In addition, your résumé may include the following as well:
- A profile section (or an objective) following your personal information, but preceding any other information.
- Your work-related accomplishments, such as professional affiliations or licenses, certifications, publications, honors, awards, and military services.
- The statement “References available upon request.”
Your résumé should never include the following:
- Any personal data (i.e. birth date, marital status, religion, health information, height, weight, photograph, addresses of your references, salary information, reason for leaving previous employment, hobby
All your contact information should go at the top of your résumé. Use a permanent address or the address you plan to use after graduation. Use a permanent telephone number and include the area code as well. Add your e-mail address, because most employers will find it useful (note: choose an e-mail address that sounds professional.) When sending out your résumé, be sure to record a neutral greeting on your answering machine and/or voicemail on your cell phone.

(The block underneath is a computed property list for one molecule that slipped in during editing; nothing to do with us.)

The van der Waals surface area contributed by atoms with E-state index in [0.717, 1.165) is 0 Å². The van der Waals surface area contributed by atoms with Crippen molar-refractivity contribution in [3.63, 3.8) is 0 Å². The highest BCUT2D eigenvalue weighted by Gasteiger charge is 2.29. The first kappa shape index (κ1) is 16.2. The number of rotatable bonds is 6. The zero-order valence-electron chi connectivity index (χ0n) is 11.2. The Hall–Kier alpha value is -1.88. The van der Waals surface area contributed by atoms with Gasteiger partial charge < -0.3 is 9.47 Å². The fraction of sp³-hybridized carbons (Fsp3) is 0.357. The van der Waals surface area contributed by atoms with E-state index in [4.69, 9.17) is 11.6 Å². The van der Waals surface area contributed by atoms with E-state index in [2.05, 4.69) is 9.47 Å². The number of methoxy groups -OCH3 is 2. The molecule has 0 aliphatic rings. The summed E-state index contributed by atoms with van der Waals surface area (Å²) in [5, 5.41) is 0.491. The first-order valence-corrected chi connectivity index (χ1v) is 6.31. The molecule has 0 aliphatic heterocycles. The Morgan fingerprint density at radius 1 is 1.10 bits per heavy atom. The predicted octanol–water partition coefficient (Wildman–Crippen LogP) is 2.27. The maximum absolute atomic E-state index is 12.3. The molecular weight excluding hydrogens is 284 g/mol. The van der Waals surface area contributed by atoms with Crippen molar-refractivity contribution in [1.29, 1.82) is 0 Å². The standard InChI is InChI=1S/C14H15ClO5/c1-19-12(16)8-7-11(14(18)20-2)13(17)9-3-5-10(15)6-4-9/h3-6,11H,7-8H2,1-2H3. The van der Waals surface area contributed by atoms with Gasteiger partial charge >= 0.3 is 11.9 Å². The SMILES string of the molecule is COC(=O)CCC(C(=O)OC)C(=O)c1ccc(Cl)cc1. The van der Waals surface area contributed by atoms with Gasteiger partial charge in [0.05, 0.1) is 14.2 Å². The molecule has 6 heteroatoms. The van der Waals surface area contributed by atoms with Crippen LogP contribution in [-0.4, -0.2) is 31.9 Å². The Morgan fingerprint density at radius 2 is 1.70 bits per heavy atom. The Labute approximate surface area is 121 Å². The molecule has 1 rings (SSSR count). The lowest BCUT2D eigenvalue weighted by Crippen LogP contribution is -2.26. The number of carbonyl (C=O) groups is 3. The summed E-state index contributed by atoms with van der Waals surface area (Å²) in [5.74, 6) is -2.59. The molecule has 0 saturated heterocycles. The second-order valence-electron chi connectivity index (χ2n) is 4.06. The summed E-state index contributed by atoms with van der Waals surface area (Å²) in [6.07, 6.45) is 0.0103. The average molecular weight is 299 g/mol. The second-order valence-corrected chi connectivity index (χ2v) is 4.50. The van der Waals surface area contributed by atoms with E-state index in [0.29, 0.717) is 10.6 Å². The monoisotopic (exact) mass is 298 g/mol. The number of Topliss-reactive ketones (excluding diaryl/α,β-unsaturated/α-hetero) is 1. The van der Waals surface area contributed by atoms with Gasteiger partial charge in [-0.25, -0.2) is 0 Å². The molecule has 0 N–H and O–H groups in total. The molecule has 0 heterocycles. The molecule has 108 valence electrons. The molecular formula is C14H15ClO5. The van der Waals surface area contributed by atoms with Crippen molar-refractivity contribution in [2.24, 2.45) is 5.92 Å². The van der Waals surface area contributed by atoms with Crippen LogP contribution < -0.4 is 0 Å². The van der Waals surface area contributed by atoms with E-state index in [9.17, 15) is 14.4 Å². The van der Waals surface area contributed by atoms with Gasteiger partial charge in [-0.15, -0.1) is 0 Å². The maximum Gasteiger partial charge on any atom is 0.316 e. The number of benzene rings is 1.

The Profile Section
A profile section can replace the “Objective” section. Your profile should introduce the reader to your résumé by listing your strengths, competencies, and technical skills (i.e. computer skills) related to the desired position. Avoid sentences starting with “I” and limit the section to 3-4 sentences. You may also start off your profile with an objective leading into your strengths and skills (Example: “Motivated and organized business student seeking entry level management position that allows me to demonstrate my excellent communication and presentation skills, proven leadership skills and ability to work with a diverse population in a team environment”).
The Educational Information